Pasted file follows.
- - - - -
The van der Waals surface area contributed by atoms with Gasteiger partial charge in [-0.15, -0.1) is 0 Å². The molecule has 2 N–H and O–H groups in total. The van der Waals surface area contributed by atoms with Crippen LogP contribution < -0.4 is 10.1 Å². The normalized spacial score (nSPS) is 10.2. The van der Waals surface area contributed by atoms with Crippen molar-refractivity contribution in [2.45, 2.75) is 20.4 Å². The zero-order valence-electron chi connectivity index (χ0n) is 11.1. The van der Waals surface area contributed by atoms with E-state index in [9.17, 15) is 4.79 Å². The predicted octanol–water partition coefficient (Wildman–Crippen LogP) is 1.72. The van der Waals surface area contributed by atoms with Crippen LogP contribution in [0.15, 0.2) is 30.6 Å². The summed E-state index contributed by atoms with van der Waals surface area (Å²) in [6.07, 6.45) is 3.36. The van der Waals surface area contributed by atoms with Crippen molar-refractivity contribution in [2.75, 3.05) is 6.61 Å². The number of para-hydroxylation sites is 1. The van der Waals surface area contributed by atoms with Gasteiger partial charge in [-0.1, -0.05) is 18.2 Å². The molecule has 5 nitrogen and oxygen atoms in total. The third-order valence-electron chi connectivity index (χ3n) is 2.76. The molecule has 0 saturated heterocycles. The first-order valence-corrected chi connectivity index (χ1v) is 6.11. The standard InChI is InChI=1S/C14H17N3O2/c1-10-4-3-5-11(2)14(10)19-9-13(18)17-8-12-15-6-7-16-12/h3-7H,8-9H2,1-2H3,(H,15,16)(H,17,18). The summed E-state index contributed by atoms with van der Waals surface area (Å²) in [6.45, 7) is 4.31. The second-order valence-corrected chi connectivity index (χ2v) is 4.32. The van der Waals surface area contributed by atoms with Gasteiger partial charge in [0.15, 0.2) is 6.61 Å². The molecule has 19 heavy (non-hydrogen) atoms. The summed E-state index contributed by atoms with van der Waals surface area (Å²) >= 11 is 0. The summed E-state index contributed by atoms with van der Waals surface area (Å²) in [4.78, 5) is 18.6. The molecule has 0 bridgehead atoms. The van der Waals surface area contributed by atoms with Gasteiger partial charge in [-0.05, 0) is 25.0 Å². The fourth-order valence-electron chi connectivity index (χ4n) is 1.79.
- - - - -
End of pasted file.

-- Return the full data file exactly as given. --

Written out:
The van der Waals surface area contributed by atoms with Gasteiger partial charge in [-0.15, -0.1) is 0 Å². The molecule has 2 N–H and O–H groups in total. The van der Waals surface area contributed by atoms with Crippen LogP contribution < -0.4 is 10.1 Å². The normalized spacial score (nSPS) is 10.2. The van der Waals surface area contributed by atoms with Crippen molar-refractivity contribution in [2.45, 2.75) is 20.4 Å². The zero-order valence-electron chi connectivity index (χ0n) is 11.1. The van der Waals surface area contributed by atoms with E-state index in [9.17, 15) is 4.79 Å². The predicted octanol–water partition coefficient (Wildman–Crippen LogP) is 1.72. The van der Waals surface area contributed by atoms with Crippen LogP contribution in [0.15, 0.2) is 30.6 Å². The summed E-state index contributed by atoms with van der Waals surface area (Å²) in [6.07, 6.45) is 3.36. The van der Waals surface area contributed by atoms with Crippen molar-refractivity contribution in [2.75, 3.05) is 6.61 Å². The number of para-hydroxylation sites is 1. The van der Waals surface area contributed by atoms with Gasteiger partial charge in [-0.1, -0.05) is 18.2 Å². The molecule has 5 nitrogen and oxygen atoms in total. The third-order valence-electron chi connectivity index (χ3n) is 2.76. The molecule has 0 saturated heterocycles. The first-order valence-corrected chi connectivity index (χ1v) is 6.11. The standard InChI is InChI=1S/C14H17N3O2/c1-10-4-3-5-11(2)14(10)19-9-13(18)17-8-12-15-6-7-16-12/h3-7H,8-9H2,1-2H3,(H,15,16)(H,17,18). The summed E-state index contributed by atoms with van der Waals surface area (Å²) in [6.45, 7) is 4.31. The second-order valence-corrected chi connectivity index (χ2v) is 4.32. The van der Waals surface area contributed by atoms with Gasteiger partial charge in [0.15, 0.2) is 6.61 Å². The molecule has 19 heavy (non-hydrogen) atoms. The summed E-state index contributed by atoms with van der Waals surface area (Å²) >= 11 is 0. The summed E-state index contributed by atoms with van der Waals surface area (Å²) in [4.78, 5) is 18.6. The molecule has 0 bridgehead atoms. The van der Waals surface area contributed by atoms with Gasteiger partial charge in [-0.05, 0) is 25.0 Å². The fourth-order valence-electron chi connectivity index (χ4n) is 1.79.